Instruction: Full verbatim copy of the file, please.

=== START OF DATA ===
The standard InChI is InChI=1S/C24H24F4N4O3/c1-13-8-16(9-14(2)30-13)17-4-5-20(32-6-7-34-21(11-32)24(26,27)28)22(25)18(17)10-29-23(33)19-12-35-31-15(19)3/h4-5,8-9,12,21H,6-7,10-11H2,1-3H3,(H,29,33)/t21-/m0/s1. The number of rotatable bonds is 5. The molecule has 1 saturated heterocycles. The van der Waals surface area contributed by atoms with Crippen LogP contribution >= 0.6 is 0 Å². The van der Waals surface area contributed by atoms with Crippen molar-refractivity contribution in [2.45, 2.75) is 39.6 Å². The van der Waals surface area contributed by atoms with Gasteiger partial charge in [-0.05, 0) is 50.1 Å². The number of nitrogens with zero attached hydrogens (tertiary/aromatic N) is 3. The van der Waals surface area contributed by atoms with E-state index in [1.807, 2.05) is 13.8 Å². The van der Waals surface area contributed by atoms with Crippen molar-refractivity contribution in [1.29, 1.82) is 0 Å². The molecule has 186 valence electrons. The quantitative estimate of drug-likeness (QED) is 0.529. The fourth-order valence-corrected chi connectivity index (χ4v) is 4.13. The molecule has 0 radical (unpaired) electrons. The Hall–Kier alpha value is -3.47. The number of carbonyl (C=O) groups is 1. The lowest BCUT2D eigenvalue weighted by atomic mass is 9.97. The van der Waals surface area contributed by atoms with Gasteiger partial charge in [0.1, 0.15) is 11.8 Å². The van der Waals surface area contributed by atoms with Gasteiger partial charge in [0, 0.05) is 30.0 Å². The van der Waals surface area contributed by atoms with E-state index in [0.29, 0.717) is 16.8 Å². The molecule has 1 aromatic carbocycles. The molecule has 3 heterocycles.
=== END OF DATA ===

The standard InChI is InChI=1S/C24H24F4N4O3/c1-13-8-16(9-14(2)30-13)17-4-5-20(32-6-7-34-21(11-32)24(26,27)28)22(25)18(17)10-29-23(33)19-12-35-31-15(19)3/h4-5,8-9,12,21H,6-7,10-11H2,1-3H3,(H,29,33)/t21-/m0/s1. The number of rotatable bonds is 5. The molecule has 1 saturated heterocycles. The van der Waals surface area contributed by atoms with Crippen LogP contribution >= 0.6 is 0 Å². The van der Waals surface area contributed by atoms with Crippen molar-refractivity contribution in [2.45, 2.75) is 39.6 Å². The van der Waals surface area contributed by atoms with Gasteiger partial charge in [-0.05, 0) is 50.1 Å². The number of nitrogens with zero attached hydrogens (tertiary/aromatic N) is 3. The van der Waals surface area contributed by atoms with E-state index in [1.807, 2.05) is 13.8 Å². The van der Waals surface area contributed by atoms with Crippen molar-refractivity contribution in [1.29, 1.82) is 0 Å². The molecule has 186 valence electrons. The quantitative estimate of drug-likeness (QED) is 0.529. The fourth-order valence-corrected chi connectivity index (χ4v) is 4.13. The molecule has 0 radical (unpaired) electrons. The Hall–Kier alpha value is -3.47. The number of carbonyl (C=O) groups is 1. The lowest BCUT2D eigenvalue weighted by atomic mass is 9.97. The van der Waals surface area contributed by atoms with Gasteiger partial charge in [0.1, 0.15) is 11.8 Å². The van der Waals surface area contributed by atoms with Gasteiger partial charge in [0, 0.05) is 30.0 Å². The van der Waals surface area contributed by atoms with E-state index in [0.29, 0.717) is 16.8 Å². The molecule has 1 aromatic carbocycles. The molecule has 3 heterocycles.